Not all business owners take into account that their employees work an average of five hours a day at their desks and that they're paying them for that time. This is a big deal because in the ‘work output to time spent working’ ratio, those five hours often don't add up.
And a lack of productivity is something that can cause a company to lose a lot of money. Which is why many companies are now allocating resources for performance management tools to ensure work output matches company goals.
3 Scientifically Proven Methods to Increase Workforce Productivity
Performance management can increase employee engagement, efficiency, and productivity. Below are three scientifically proven ways this can be achieved.
Set Goals and Track Progress
Science says that the release of dopamine makes us feel great when we work towards our goals. Setting performance goals starts by assessing the company's current state, and using this to set worker expectations and rules. Having these predetermined guidelines will make it easier for management to identify what is or isn't productive according to department and company standards.
Managers will have to track performance and activities closely, as less productivity can be due to having too many distractions or spending too much time on non-work related activities and websites. Managers may even make it fun by getting the entire department involved and offering small incentives to those who improve their performance from month-to-month.
Tip: Workforce management software can help set up a system that will monitor workers' goals, performance and progress.
Combat Employee Stress
An important aspect of having productive employees is recognizing that they're human. It has been scientifically proven that short breaks and vacations improve brain function. Several short breaks during the day will ensure that employees' brains and bodies don't become overworked, as this can lead to stress. Someone who works slower due to stress might be less productive. On the other hand, someone who works faster due to stress may have low-quality work and/or performance.
Since breaks go hand-and-hand with employee freedom, it's reasonable to allow workers to conduct personal business on their work computers and to ease up on Internet restrictions. Some companies make the mistake of restricting Internet access most likely fearing misuse.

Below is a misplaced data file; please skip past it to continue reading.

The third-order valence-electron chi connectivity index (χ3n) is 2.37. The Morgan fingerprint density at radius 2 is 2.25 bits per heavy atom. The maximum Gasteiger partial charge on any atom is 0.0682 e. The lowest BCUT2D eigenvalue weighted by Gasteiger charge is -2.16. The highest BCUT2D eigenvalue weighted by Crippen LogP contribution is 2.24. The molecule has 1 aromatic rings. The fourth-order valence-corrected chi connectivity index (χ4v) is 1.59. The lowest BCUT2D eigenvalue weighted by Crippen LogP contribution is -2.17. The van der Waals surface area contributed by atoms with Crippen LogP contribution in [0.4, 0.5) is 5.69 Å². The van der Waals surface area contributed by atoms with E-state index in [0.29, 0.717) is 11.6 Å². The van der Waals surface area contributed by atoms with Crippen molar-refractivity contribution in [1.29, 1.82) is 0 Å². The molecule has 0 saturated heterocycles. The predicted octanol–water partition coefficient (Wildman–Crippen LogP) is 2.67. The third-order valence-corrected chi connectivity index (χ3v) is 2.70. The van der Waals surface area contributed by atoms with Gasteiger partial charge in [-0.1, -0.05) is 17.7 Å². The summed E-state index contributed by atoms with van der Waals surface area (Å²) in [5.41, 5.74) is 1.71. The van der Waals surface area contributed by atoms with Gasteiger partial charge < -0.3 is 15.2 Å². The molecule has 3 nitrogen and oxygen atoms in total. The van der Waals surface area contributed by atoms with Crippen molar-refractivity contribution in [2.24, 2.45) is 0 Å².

For example, restricting social media sites may seem like a good idea, but in reality there are good reasons to allow access to these types of sites. One of the best reasons is that social media is becoming a critical aspect for business and even employee growth. They're great marketing tools and may even allow managers to track the moves of competitors.
Test for Substance Abuse
Believe it or not, drug and alcohol testing can improve employee productivity. It's plausible that a worker who has seen a sharp decline in productivity could be suffering from a substance abuse problem, but without regular alcohol and drug testing this may never be discovered.
Not only that, drug and alcohol-positive employees are 3.42 times more likely to file medical claims for medical issues caused by their substance abuse. In this case, not implementing a drug and alcohol testing program can be more costly than implementing one. In a Gallup survey, 63 percent of the employees surveyed stated that substance abuse negatively impacts productivity.
Substance abuse is also known to cause these performance problems that can all affect individual and overall productivity:
- An increased need for supervision
- An inability to follow or difficulty following instructions
- An increase in mistakes
- Missed deadlines
- Inconsistency in work quality or very low work quality
- Poor judgment
- Fatigue, which may hinder the ability to perform
Improving employee performance can be a daunting and even impossible task if the right tools and methods aren't used. According to science, a relaxed environment where work is monitored and not scrutinized, will more than likely inspire employee growth and increased productivity.
About the Author: Melanie Nathan is a technology professional, entrepreneur and writer. Her thoughts can be found on Huffington Post, Business.com, and Twitter.